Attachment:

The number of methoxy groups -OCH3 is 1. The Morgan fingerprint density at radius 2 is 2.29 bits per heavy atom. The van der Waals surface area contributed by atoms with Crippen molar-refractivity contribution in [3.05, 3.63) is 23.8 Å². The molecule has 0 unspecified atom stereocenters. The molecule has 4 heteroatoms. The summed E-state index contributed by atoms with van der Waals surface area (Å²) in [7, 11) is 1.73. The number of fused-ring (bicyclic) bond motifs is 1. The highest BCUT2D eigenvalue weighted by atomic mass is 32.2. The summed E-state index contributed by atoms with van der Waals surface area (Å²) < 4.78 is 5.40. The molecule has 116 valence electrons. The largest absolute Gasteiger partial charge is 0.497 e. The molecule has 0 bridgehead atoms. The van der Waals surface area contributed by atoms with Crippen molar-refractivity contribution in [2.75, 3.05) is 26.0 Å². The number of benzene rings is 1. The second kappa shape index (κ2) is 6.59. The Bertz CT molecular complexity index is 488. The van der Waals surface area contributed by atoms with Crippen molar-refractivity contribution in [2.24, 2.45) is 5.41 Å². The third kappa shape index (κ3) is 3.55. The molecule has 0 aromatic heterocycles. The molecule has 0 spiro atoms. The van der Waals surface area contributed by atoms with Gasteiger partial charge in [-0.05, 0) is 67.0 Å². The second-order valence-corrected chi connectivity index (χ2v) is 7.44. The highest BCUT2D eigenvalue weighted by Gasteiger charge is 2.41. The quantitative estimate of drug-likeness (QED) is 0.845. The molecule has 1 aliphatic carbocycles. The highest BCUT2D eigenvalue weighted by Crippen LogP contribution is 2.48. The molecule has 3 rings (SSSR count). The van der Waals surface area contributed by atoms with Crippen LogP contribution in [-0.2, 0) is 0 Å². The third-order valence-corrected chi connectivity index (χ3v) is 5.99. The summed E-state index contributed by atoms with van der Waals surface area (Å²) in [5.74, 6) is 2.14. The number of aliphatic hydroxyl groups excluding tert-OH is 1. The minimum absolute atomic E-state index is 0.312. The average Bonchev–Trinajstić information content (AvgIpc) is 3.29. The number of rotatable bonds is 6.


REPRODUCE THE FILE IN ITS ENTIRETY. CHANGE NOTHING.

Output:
The number of methoxy groups -OCH3 is 1. The Morgan fingerprint density at radius 2 is 2.29 bits per heavy atom. The van der Waals surface area contributed by atoms with Crippen molar-refractivity contribution in [3.05, 3.63) is 23.8 Å². The molecule has 0 unspecified atom stereocenters. The molecule has 4 heteroatoms. The summed E-state index contributed by atoms with van der Waals surface area (Å²) in [7, 11) is 1.73. The number of fused-ring (bicyclic) bond motifs is 1. The highest BCUT2D eigenvalue weighted by atomic mass is 32.2. The summed E-state index contributed by atoms with van der Waals surface area (Å²) < 4.78 is 5.40. The molecule has 116 valence electrons. The largest absolute Gasteiger partial charge is 0.497 e. The molecule has 0 bridgehead atoms. The van der Waals surface area contributed by atoms with Crippen molar-refractivity contribution in [2.75, 3.05) is 26.0 Å². The number of benzene rings is 1. The second kappa shape index (κ2) is 6.59. The Bertz CT molecular complexity index is 488. The van der Waals surface area contributed by atoms with Crippen molar-refractivity contribution in [2.24, 2.45) is 5.41 Å². The third kappa shape index (κ3) is 3.55. The molecule has 0 aromatic heterocycles. The molecule has 0 spiro atoms. The van der Waals surface area contributed by atoms with Gasteiger partial charge in [-0.05, 0) is 67.0 Å². The second-order valence-corrected chi connectivity index (χ2v) is 7.44. The highest BCUT2D eigenvalue weighted by Gasteiger charge is 2.41. The quantitative estimate of drug-likeness (QED) is 0.845. The molecule has 1 aliphatic carbocycles. The highest BCUT2D eigenvalue weighted by Crippen LogP contribution is 2.48. The molecule has 3 rings (SSSR count). The van der Waals surface area contributed by atoms with Crippen LogP contribution in [-0.2, 0) is 0 Å². The third-order valence-corrected chi connectivity index (χ3v) is 5.99. The summed E-state index contributed by atoms with van der Waals surface area (Å²) in [5.74, 6) is 2.14. The number of aliphatic hydroxyl groups excluding tert-OH is 1. The minimum absolute atomic E-state index is 0.312. The average Bonchev–Trinajstić information content (AvgIpc) is 3.29. The number of rotatable bonds is 6.